5/28/2014 1:20:00 PM High tech not always the best
The Rice Lake Chronotype
Voting electronically rather than the original roll call by voice voting at the Barron County Board of Supervisors regular sessions is proving problematic. The supervisors voted electronically on iPads for the first time at their regular session in April. It was time-consuming but expected. Last week's e-voting was equally tedious. One of the problems is that not every supervisor is computer savvy. Another problem is that there isn't a way to prevent someone voting twice; that also happened a couple of times that night. County technology experts were on hand to lend aid but that can't be expected to continue, given that they are paid for their time. While there are problems at this point with the supervisors casting their votes electronically, we see an even greater problem. By voting electronically, each vote is not immediately known. The only thing announced once the votes are in is the outcome of the vote. If someone wants to see who voted how, that information is not readily available. It requires getting the outcome from the county clerk during a break or after the meeting. Just before the first electronic voting was attempted in April, an official was asked what the advantages would be to voting electronically. One of the advantages given was that no one would know at the time of voting how anyone voted. Huh? Supervisors are supposed to represent their constituents. It's just plain wrong that a constituent attending a County Board meeting would not instantly know how his or her supervisor voted. E-voting is just one more impediment to the public getting the information for which they are entitled. It'd be different if there were hundreds of representatives who were voting. At the most, we're talking 29. Even though there might be more user friendly e-voting systems out there, they cost too much for a simple yes or no. We say scrap the e-voting idea and return to what has worked well. We hear comments by supervisors about the lack of public attendance at County Board meetings. We don't see that improving any if the general public has to sit through the lengthy process without immediate results.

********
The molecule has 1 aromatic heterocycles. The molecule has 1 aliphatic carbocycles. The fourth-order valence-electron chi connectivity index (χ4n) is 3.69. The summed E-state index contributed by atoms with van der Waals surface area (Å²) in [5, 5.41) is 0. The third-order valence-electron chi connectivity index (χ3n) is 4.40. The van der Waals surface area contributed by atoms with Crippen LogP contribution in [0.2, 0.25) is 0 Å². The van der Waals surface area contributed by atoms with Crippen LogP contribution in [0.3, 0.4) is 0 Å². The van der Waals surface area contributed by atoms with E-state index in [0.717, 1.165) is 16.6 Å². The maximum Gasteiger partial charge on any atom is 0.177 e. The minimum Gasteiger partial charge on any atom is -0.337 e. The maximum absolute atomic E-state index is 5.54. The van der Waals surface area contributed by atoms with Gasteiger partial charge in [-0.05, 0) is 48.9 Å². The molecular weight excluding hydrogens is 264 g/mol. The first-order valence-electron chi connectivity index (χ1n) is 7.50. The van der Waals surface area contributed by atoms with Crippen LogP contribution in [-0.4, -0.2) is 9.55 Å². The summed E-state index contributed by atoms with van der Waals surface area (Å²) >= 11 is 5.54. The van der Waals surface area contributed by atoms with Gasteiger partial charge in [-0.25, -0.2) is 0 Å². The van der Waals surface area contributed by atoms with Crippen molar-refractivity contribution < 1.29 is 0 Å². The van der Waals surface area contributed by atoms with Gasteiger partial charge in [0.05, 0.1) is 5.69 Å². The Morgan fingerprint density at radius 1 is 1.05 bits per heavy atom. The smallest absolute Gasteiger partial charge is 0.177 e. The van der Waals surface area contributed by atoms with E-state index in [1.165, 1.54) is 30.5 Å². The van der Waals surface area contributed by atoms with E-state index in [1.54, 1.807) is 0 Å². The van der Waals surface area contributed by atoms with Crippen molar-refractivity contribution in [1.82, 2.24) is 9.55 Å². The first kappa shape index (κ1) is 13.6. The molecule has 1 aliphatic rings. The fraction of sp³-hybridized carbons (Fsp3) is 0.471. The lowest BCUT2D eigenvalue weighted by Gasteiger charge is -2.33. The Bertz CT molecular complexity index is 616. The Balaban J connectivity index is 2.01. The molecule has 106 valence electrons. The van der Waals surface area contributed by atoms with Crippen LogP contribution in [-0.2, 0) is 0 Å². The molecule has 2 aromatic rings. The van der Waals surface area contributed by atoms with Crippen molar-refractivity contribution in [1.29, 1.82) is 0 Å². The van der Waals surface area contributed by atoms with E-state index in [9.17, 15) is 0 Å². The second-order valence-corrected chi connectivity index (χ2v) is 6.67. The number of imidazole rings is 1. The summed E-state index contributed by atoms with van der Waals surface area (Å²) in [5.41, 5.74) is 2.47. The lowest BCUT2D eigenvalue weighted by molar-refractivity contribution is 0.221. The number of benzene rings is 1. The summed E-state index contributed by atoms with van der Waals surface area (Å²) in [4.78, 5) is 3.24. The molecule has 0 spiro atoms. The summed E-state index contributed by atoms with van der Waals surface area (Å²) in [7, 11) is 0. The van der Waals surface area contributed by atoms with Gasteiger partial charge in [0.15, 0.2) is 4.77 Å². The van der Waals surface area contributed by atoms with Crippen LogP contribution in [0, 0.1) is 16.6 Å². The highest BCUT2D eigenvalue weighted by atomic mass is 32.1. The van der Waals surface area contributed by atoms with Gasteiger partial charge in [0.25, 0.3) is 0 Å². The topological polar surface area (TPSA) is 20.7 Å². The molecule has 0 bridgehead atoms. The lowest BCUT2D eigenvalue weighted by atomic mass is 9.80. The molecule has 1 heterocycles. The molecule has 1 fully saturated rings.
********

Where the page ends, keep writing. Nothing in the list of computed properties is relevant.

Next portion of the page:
[The editorials that appear weekly in this space are the views of the newspaper as determined by The Chronotype's editorial board. All editorials are written by one or more members of the board, which consists of Warren Dorrance, Sam Finazzo, Ryan Urban and Eileen Nimm.]